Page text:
Some elements of this strategy are very specific to agricultural products and are difficult to copy, while others are not. Support for the regional economy and the associated safeguarding of jobs in the region are regularly emphasized. These arguments are easily transferable to trade.
The second pillar of these campaigns is the offensive differentiation of producer farms from the large-scale operations of industrial agriculture. Regional retailers can also successfully copy this argument. The numerous media reports about the conditions in the logistics centers of the online giants offer enough starting points to offensively distance themselves from them.
Concrete starting points for an online strategy
In many cities, there are already advertising associations of retailers from the individual district centers. This idea can be transferred to the online world relatively easily by retailers joining forces to form a virtual shopping center.
This has already happened in isolated cases. One simple question should not be ignored here: What are the wishes of the customer who is specifically looking for offers from the neighborhood for his online orders? He is certainly not looking for the cheapest offer on the net. Rather, he is looking for confirmation that he is doing the right thing by supporting the small, medium-sized retailer in the competition against large international corporations.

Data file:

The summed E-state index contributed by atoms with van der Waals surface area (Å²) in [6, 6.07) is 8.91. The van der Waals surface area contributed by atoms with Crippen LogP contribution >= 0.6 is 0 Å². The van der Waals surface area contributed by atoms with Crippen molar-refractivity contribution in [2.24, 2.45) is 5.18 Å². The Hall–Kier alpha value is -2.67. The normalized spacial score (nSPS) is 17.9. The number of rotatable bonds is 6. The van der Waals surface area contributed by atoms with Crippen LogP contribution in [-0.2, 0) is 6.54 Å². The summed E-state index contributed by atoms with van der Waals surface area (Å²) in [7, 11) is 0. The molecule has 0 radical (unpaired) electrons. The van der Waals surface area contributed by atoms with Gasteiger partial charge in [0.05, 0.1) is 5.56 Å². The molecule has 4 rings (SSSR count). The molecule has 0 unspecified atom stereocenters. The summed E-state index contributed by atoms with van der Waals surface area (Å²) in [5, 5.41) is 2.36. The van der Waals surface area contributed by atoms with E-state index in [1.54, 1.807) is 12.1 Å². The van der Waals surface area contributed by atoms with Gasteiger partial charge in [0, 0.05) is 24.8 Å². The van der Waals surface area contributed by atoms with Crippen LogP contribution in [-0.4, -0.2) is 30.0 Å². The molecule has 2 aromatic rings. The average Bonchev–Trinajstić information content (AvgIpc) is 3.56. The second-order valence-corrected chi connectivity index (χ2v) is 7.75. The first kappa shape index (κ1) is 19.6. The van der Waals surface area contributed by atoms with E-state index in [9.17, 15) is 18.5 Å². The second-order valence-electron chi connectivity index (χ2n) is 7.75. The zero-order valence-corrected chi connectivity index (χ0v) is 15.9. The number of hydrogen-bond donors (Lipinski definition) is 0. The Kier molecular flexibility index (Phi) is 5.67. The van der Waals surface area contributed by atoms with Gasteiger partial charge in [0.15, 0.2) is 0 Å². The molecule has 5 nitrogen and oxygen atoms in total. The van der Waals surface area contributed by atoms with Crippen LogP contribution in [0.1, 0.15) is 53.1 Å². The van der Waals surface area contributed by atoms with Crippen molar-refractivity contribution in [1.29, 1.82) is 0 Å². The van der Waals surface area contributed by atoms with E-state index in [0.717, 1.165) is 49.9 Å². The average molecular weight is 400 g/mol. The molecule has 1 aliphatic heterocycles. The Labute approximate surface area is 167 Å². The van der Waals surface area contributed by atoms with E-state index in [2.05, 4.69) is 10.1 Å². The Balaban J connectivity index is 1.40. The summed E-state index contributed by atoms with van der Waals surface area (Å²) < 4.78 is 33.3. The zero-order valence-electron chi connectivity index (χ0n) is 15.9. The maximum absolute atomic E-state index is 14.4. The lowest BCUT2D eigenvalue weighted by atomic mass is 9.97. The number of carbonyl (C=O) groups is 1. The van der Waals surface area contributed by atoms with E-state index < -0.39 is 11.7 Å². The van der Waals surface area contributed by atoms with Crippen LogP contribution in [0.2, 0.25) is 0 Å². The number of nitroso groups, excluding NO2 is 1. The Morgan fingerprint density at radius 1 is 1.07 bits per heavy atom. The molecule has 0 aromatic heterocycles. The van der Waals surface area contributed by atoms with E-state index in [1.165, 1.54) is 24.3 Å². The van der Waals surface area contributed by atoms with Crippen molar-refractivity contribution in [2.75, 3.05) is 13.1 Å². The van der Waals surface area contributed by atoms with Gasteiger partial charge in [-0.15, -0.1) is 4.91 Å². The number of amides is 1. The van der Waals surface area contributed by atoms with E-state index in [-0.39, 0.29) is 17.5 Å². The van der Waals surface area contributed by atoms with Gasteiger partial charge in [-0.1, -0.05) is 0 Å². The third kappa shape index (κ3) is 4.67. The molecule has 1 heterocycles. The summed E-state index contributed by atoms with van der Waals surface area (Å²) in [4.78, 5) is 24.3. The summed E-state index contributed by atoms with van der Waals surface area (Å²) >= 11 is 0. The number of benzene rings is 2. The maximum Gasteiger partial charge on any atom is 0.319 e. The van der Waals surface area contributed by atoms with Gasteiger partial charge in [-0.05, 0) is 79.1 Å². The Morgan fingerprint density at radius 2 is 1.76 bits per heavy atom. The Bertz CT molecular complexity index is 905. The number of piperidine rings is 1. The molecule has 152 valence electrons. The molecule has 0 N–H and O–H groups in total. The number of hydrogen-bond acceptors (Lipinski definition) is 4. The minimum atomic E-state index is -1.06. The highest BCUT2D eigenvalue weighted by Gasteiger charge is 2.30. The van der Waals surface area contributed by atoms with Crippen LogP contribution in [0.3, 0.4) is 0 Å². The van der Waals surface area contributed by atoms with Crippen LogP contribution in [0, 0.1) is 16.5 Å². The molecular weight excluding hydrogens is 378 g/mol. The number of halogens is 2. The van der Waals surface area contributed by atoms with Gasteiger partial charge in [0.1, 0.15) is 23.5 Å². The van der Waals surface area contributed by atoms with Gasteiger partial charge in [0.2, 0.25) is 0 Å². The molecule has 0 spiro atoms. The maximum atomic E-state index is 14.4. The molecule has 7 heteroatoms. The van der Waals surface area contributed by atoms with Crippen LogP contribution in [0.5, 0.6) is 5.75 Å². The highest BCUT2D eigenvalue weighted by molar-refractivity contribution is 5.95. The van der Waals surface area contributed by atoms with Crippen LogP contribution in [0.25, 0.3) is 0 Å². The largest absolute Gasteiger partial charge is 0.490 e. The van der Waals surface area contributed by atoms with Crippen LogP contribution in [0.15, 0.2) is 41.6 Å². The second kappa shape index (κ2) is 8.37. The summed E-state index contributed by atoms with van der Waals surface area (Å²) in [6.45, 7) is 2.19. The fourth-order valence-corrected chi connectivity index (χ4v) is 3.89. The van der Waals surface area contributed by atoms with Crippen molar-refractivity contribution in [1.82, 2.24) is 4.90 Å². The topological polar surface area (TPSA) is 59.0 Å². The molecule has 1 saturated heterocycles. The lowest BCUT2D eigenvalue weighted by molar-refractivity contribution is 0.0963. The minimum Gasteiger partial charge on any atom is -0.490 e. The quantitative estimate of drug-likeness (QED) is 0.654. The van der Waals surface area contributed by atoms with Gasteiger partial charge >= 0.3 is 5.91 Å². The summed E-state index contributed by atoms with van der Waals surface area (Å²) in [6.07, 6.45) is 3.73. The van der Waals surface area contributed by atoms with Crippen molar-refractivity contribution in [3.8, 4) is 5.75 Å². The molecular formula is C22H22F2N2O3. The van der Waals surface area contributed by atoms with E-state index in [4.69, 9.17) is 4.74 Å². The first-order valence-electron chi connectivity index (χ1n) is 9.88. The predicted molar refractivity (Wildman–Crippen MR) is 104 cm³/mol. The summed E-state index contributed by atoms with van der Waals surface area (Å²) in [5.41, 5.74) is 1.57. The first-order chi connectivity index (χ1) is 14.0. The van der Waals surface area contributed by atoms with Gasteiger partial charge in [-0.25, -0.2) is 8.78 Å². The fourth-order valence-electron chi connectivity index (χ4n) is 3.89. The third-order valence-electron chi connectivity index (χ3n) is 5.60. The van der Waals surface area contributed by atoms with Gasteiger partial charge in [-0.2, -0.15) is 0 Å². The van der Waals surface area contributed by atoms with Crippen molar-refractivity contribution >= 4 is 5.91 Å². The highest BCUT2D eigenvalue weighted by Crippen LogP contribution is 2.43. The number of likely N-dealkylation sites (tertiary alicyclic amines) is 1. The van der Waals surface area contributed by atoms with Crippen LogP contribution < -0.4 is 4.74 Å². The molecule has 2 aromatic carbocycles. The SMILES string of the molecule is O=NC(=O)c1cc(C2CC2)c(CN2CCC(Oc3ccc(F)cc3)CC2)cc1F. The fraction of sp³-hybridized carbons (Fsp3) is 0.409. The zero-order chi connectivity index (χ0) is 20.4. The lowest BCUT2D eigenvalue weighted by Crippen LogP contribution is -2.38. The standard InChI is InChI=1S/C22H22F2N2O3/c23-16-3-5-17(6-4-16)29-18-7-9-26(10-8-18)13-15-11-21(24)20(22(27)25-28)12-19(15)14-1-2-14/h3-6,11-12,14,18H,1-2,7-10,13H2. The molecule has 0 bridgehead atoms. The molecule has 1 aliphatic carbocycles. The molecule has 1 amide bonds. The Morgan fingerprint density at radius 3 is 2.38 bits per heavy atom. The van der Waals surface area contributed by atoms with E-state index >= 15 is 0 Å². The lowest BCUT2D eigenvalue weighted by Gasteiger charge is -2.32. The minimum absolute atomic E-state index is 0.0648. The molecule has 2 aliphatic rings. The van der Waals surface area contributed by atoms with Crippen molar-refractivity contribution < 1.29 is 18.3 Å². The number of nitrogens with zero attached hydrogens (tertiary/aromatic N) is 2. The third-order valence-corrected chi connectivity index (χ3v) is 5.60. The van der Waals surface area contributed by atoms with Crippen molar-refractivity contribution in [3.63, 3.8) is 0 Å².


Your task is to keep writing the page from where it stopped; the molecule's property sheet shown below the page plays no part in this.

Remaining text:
Once again, the parallel with the agricultural sector suggests itself, where more and more customers are choosing organic products not only because they assume that the quality of the food there is better. But of course there is nothing to stop us also emphasizing the very practical advantages of buying online from a local retailer. Wherever necessary, online purchasing can also be combined with personal advice.
The sales model of ordering on the Internet and picking up the goods on site is also becoming increasingly popular. Food retailers in particular are already doing this quite successfully, although this model is more widespread in other countries than in Germany. Last but not least, complaints or returns are of course much easier if the retailer is based in the neighborhood.
A challenge for Internet agencies
Stationary retailers will demand simple solutions to enable their customers to order online. The nationwide chain stores will rely on professional solutions based on familiar patterns - they are mostly already doing this today.
For the countless small retailers with a narrow local catchment area, other solutions are needed. The number of page views and orders is low, single-digit daily traffic is not uncommon. To enable every retailer to go this route, minimalist web designs for very tight budgets will be required.
A brief conclusion
During the Corona crisis, the willingness to support retailers and service providers from their own region increased.
Surveys indicate that this willingness will outlast the crisis. The decisive factor will be whether local retailers succeed in enabling their customers to shop regionally without sacrificing the familiar convenience of online shopping.